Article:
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Vitamin A and Vitamin E

A clinical trial, undertaken in the USA and completed in 1993, demonstrated a small beneficial effect on visual function of vitamin A and a deleterious effect of vitamin E. As a result, the Foundation Fighting Blindness and the National Eye Institute in the USA jointly recommended that most adults with RP should take a daily 15,000 international units of vitamin A palmitate supplement and avoid high dose vitamin E to help prolong their vision.

www.blindness.org/disease/treatment_detail.asp?type=3&TreatmentID=9

The findings of this trial have been questioned by other authorities. The documented beneficial effect was seen only on electrophysiological testing (ERG testing ('Electrical testing')). However the effect was very small and no beneficial effect was found on visual acuity or visual field loss. This form of treatment has not gained widespread acceptance; with the vast majority of specialists in inherited retinal conditions not recommending Vitamin A to their patients.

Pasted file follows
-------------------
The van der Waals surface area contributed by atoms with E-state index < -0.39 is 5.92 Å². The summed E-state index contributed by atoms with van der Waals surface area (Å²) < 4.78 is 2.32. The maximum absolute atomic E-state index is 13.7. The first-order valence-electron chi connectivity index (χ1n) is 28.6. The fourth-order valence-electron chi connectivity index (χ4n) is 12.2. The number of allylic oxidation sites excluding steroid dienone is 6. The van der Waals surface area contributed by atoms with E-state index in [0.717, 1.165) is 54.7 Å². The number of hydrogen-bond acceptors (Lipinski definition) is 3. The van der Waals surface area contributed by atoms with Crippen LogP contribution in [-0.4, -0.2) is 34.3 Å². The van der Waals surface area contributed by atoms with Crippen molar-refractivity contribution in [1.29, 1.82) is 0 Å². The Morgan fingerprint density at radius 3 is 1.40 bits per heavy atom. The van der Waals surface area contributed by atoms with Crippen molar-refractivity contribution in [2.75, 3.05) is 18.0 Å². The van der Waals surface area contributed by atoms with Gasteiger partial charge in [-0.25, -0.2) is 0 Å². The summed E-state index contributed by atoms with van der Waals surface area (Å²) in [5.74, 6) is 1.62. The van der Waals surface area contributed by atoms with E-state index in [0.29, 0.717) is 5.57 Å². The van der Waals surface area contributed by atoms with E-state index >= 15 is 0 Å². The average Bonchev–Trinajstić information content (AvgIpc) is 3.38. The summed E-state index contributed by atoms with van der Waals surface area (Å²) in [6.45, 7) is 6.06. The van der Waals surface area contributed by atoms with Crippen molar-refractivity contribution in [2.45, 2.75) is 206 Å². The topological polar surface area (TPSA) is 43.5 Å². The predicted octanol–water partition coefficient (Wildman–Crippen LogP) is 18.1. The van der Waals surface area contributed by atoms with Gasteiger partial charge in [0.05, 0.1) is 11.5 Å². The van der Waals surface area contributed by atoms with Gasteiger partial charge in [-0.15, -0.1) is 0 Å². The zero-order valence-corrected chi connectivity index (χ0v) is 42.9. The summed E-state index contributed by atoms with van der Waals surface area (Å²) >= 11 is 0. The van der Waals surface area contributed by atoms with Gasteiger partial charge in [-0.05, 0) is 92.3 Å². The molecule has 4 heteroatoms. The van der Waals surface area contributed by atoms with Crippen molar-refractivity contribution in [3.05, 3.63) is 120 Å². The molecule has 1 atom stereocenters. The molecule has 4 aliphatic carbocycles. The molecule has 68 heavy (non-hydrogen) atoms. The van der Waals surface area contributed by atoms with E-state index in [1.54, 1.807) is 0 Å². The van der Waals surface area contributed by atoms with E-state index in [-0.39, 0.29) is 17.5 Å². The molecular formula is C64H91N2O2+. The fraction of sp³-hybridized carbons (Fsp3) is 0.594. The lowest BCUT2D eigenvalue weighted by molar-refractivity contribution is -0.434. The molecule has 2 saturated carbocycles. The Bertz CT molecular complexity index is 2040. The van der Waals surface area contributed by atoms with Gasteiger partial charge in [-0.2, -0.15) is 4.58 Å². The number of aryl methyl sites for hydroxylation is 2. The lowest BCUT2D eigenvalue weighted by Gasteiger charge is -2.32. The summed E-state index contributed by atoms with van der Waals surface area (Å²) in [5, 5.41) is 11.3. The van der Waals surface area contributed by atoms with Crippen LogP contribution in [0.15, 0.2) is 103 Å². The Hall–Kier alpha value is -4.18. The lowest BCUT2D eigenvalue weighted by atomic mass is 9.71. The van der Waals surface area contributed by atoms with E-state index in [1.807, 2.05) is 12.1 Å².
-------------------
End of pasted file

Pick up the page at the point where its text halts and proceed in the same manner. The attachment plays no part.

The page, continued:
Vitamin A palmitate therapy is not recommended for those under age 18 years. Although toxicity with long-term use has not been noted, routine monitoring of blood vitamin A concentration and liver function has been recommended for any individual on vitamin A palmitate therapy. Women of childbearing age need to be cautioned about potential harmful effects of high-dose vitamin A on the unborn child. It is recommended that people with RP who wish to commence vitamin A therapy should consult with their GP prior to starting treatment.

As vitamin E may adversely affect the course of RP, it is recommended that individuals with RP avoid high-dose supplements.


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